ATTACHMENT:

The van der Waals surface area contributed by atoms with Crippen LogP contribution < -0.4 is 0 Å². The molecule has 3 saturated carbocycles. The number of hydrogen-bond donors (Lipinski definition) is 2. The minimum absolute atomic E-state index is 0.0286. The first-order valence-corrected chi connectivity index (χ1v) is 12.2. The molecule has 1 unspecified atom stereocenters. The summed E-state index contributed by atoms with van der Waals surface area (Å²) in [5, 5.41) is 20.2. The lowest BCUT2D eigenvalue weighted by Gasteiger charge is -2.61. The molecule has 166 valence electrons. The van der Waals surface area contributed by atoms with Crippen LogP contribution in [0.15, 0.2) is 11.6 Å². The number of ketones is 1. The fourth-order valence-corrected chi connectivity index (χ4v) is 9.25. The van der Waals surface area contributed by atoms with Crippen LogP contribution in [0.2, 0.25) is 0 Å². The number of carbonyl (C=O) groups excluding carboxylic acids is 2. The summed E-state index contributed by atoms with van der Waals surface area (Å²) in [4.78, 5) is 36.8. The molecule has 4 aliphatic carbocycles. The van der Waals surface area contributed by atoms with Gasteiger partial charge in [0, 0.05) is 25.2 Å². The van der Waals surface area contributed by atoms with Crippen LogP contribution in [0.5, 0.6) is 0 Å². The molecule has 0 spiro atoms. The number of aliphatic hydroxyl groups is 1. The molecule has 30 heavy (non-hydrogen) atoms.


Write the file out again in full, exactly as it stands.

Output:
The van der Waals surface area contributed by atoms with Crippen LogP contribution < -0.4 is 0 Å². The molecule has 3 saturated carbocycles. The number of hydrogen-bond donors (Lipinski definition) is 2. The minimum absolute atomic E-state index is 0.0286. The first-order valence-corrected chi connectivity index (χ1v) is 12.2. The molecule has 1 unspecified atom stereocenters. The summed E-state index contributed by atoms with van der Waals surface area (Å²) in [5, 5.41) is 20.2. The lowest BCUT2D eigenvalue weighted by Gasteiger charge is -2.61. The molecule has 166 valence electrons. The van der Waals surface area contributed by atoms with Crippen LogP contribution in [0.15, 0.2) is 11.6 Å². The number of ketones is 1. The fourth-order valence-corrected chi connectivity index (χ4v) is 9.25. The van der Waals surface area contributed by atoms with Crippen LogP contribution in [0.2, 0.25) is 0 Å². The number of carbonyl (C=O) groups excluding carboxylic acids is 2. The summed E-state index contributed by atoms with van der Waals surface area (Å²) in [4.78, 5) is 36.8. The molecule has 4 aliphatic carbocycles. The van der Waals surface area contributed by atoms with Gasteiger partial charge in [0, 0.05) is 25.2 Å². The van der Waals surface area contributed by atoms with Crippen LogP contribution in [0.5, 0.6) is 0 Å². The molecule has 0 spiro atoms. The number of aliphatic hydroxyl groups is 1. The molecule has 30 heavy (non-hydrogen) atoms.